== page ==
Estimation of radio refractivity is critical in the planning and design of radio links/systems for the purpose of achieving optimal performance. This present work investigates the tropospheric radio refractivity over Ikeja, Lagos State, South Western, Nigeria (Latitude 6.58°N, Longitude 3.33°E and altitude 40 m above sea level) and the sensitivity of radio refractivity due to meteorological parameters of monthly average daily atmospheric pressure, relative humidity and temperature for a period of 12-years. The statistical estimation of tropospheric radio refractivity has been evaluated using the method recommended by the International Telecommunication Union (ITU). The result indicated that the radio refractivity during the rainy season is greater than the dry season. It         was observed that the maximum average value of radio refractivity of 389.45 N-units and    minimum average value of 373.04 N-units occurred during the rainy and dry seasons in the   months of April and January respectively. The dry term contributes 67.98% to the total value of the radio refractivity while the wet term contributes to the major variation. The average refractivity gradient computed for the study area under investigation was N-units/km and the     average effective earth radius (k – factor) was 1.39 which corresponds to the conditions of super-refraction.


Open Access Original Research Article

A Spatial Analysis of Some Indicators of Development in the Rural Areas of Okene, Kogi State, Nigeria

Ismail Nuhu Adeiza, Eleojo Oluwaseun Abubakar, Adebisi Adedayo

Journal of Geography, Environment and Earth Science International, Page 1-22
DOI: 10.9734/JGEESI/2017/28165

This study examines the indicators of development in the rural areas of Okene in order to determine the levels of socio-economic development of the rural areas by identifying and analysing the available development indicators. Based on the yearnings of the people, the appropriateness of the indicators as catalysts for development and their availability in the selected fifty five (55) rural areas, forty six (46) development indicators were identified and evaluated for the study. The forty six (46) development indicators were subjected to Principal Component Analysis which brought out fourteen (14) dominant indicators that explained the variance in the levels of development in the rural areas. The fourteen indicators (such as institutions, agriculture, health facilities, commerce, super market, infrastructure, irrigation facilities, water facilities, tourist sites, cultural and religion institutions) account for 78.54% in the explanation of the variance in the levels of development in the rural areas. Results show that some positive relationships exist among the development indicators but there is a general low level of infrastructural development in the rural areas of Okene. Relevant recommendations and suggestions were made towards a sustainable rural development in Okene based on the findings of the study.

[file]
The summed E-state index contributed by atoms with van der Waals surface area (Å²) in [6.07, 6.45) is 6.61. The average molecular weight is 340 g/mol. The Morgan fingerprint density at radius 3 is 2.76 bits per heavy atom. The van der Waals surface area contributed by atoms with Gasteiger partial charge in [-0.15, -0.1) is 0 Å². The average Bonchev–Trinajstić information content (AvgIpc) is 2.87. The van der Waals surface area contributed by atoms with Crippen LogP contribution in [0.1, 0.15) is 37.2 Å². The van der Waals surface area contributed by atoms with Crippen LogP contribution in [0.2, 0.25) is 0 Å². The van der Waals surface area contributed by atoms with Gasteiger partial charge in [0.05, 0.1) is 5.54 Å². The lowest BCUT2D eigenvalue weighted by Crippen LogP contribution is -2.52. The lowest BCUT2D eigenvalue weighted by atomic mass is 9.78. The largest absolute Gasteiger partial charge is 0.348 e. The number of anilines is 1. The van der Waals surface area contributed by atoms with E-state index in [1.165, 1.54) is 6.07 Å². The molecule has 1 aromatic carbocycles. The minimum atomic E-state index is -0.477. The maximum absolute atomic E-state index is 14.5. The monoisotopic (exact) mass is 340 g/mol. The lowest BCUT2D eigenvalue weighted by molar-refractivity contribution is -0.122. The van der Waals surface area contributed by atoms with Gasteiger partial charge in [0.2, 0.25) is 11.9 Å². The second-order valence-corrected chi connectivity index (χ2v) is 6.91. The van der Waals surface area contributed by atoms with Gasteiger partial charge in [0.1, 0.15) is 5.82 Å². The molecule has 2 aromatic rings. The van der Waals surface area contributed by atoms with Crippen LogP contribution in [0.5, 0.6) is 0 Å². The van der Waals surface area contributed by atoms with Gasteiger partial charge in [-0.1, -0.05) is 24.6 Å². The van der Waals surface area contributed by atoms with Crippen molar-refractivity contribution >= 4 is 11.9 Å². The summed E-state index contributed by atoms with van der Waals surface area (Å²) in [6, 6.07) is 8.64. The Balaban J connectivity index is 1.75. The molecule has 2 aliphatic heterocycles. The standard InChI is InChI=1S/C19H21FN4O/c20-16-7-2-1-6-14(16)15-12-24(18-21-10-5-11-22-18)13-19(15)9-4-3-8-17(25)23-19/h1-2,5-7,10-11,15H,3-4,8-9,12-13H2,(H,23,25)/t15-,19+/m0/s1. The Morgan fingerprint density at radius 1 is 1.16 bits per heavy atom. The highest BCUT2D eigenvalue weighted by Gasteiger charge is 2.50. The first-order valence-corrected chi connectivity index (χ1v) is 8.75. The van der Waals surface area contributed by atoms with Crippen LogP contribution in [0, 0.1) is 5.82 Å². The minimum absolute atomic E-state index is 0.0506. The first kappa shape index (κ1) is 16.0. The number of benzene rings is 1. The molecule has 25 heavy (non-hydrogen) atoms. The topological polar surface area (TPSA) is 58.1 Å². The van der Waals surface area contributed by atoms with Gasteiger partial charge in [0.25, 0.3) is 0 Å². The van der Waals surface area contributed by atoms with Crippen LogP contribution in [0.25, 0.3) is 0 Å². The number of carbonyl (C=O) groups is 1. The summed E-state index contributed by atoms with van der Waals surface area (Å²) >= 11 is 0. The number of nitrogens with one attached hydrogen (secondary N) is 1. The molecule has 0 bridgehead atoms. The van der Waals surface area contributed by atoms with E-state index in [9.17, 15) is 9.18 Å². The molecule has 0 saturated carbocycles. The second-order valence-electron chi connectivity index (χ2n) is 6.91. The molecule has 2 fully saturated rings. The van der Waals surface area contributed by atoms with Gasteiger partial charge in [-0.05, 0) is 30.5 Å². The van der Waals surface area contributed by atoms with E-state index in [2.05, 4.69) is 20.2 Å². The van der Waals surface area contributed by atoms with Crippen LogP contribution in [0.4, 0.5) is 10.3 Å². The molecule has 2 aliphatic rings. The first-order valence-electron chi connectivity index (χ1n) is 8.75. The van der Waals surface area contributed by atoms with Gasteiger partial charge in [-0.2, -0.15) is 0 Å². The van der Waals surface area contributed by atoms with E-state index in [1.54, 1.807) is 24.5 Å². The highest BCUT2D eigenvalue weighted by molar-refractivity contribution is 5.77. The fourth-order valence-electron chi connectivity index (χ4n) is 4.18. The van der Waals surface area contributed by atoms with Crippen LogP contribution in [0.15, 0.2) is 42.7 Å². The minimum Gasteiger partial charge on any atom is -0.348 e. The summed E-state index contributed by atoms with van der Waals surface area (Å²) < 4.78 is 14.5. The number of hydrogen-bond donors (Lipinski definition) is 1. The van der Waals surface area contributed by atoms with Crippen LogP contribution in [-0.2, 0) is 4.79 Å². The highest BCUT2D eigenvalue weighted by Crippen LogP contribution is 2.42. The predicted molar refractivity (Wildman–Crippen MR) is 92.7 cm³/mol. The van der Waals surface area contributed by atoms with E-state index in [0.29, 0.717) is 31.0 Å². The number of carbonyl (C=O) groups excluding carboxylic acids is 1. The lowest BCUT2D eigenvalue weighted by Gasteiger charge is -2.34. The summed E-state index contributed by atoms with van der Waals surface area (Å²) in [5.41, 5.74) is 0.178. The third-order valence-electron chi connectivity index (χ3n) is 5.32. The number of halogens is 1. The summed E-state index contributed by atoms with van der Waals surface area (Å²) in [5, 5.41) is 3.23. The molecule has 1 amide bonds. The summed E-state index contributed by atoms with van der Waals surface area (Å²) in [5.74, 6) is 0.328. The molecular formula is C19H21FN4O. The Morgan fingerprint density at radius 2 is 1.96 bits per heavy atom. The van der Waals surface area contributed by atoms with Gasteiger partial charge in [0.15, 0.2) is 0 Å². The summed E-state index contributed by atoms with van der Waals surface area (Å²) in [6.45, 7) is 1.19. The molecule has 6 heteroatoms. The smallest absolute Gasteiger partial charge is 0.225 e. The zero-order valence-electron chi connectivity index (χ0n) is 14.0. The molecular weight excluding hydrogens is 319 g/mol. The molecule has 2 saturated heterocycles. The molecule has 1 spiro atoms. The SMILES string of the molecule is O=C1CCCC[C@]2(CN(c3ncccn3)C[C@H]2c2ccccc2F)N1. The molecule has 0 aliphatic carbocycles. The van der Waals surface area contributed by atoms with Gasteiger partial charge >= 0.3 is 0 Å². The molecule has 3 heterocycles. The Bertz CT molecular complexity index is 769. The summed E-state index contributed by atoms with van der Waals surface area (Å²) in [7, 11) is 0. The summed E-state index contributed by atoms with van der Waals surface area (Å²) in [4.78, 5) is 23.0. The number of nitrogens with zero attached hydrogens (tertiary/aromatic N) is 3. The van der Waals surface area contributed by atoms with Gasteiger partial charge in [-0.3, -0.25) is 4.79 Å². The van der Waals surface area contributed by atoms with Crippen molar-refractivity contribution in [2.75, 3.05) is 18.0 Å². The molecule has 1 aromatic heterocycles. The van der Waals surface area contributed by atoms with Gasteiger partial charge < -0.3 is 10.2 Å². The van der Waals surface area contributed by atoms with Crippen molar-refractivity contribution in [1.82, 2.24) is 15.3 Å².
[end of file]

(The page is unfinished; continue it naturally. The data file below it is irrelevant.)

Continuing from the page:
Open Access Original Research Article

2-D Electrical Resistivity Survey for Cassiterite Potential Mapping in Jos-Bukuru Area, North Central, Nigeria

E. S. Akanbi, F. X. O. Ugodulunwa, B. N. Gyang

Journal of Geography, Environment and Earth Science International, Page 1-12
DOI: 10.9734/JGEESI/2017/33350

Aim: To use 2-D Electrical Resistivity method in Cassiterite Potential mapping in Jos-Bukuru Area, North Central, Nigeria.

Methodology: Locations suspected to have very high probability for cassiterite mineralisation from the cassiterite potential map produced for the study area were selected for 2-D electrical resistivity survey. 2-D Electrical resistivity survey was carried out to obtain resistance data. The configuration used here was the Wenner-Schlumberger. The measured resistance data collected in the field was converted to apparent resistivity values which were then iteratively subjected to inversion process using RES2DINV software, to generate the 2-D resistivity sections. Inversion was carried out with the robust model constraint. Forward resistivity calculation was executed by applying an iterative algorithm based on finite element method. Rock samples were also collected near the survey lines used for the 2-D electrical resistivity survey for petrography.

Results: The 2-D resistivity interpretation models revealed the probable average depth to cassiterite bearing alluvium to be least at Doi 2 (6 m) and greatest at Vom 1 (50 m). Suspected igneous intrusions and faults were observed within the subsurface of Kwang Rayfield 1 and 2, Doi 1 and 2, Rapkparak Shen and Kwata Zawan 1 and 2 profiles. The 2-D resistivity interpretation model for Vom 1 and 2 revealed probable depths to sub-basalt valley to be greater than 50 m and 45 m respectively. A loto (Hausa word for tunnel) mine was dug 295 m along Kwang Rayfield 1 survey line and was confirmed to contain some cassiterite bearing alluvium at 11.5 m deep. The probable depth to the cassiterite bearing alluvium from point A (295 m) on Kwang Rayfield 1 interpretation model is approximately 10 m. This depth in comparison with the depth in the loto mine at which cassiterite was found is correct to about 87%. Petrography revealed dominance of biotite, quartz and feldspar in hand specimen and thin section.

Conclusion: It can be concluded that though large lodes of cassiterite may have been extracted, there may still be some substantial amount of cassiterite deposits in the Jos - Bukuru area.